According to a report in the Sun on June 24, one of the attorneys for Epstein’s victims, Spencer Kuvin noted that Berman’s removal shortly thereafter was “highly suspect” and speculated that Attorney General William Barr or President Donald Trump had forced him out for his persistent attempts to investigate Prince Andrew.
As Kuvin told the Sun, “Because we know that the investigation and requests for repeated interviews with Prince Andrew ramped up in just the past month. And now, all of a sudden, the one man that’s been pushing for those requests has been fired for no reason.
“We know that US Attorney Berman was heavily investigating and pushing the investigation into the Epstein cases which included repeated requests to interview Prince Andrew. We know that Prince Andrew lied when he said that he had been cooperative because US Attorney Berman came out and said that he was lying and that he had not contacted them and did not want to be part of that interview.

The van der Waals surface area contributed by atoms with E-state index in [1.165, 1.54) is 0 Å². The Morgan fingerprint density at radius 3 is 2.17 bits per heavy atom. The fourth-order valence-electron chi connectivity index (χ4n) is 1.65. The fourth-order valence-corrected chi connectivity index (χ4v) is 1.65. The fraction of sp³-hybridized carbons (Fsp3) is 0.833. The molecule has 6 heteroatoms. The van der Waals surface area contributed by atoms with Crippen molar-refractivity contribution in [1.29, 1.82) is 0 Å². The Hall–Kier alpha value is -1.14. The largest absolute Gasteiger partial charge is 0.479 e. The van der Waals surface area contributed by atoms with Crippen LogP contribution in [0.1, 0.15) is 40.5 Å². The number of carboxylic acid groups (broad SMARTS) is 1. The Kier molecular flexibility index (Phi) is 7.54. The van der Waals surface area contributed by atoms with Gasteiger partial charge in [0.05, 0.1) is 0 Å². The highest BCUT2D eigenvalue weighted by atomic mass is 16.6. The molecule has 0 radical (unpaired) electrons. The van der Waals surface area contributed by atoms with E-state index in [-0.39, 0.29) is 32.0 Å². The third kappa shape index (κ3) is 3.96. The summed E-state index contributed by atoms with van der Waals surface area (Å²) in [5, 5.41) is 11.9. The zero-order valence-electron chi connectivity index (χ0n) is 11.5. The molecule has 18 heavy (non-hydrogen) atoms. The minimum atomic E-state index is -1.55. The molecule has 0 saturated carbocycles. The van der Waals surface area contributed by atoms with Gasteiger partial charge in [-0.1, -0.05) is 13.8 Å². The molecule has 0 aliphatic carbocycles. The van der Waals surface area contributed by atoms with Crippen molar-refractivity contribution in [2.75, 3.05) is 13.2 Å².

“We also know that President Trump has a very close relationship with the British Prime Minister and there have been requests that have been made in the past by our president to back off international prosecutions. So, it does not defy logic.”
There have been so many lies told by so many people in US and international elite circles about their relationship to Epstein and Maxwell, and what they knew or how they participated in the criminal sex ring, that the untruths are now piling up and clashing upon each other every day.
The fact that Epstein’s activities were permitted to take place unimpeded for twenty-five years—including a special non-prosecution agreement with federal authorities in 2008 in which he plead guilty to minimal Florida state charges in exchange for a 13-month prison term that permitted him to come and go as he pleased from his special “jail cell” in the Palm Beach County Stockade
six days a week—shows that he was being protected at the highest levels of the US government.
Whatever the outcome of Maxwell’s arraignment on Tuesday, more revelations about the activities and relationships of Epstein and his confidante should be anticipated both before and after.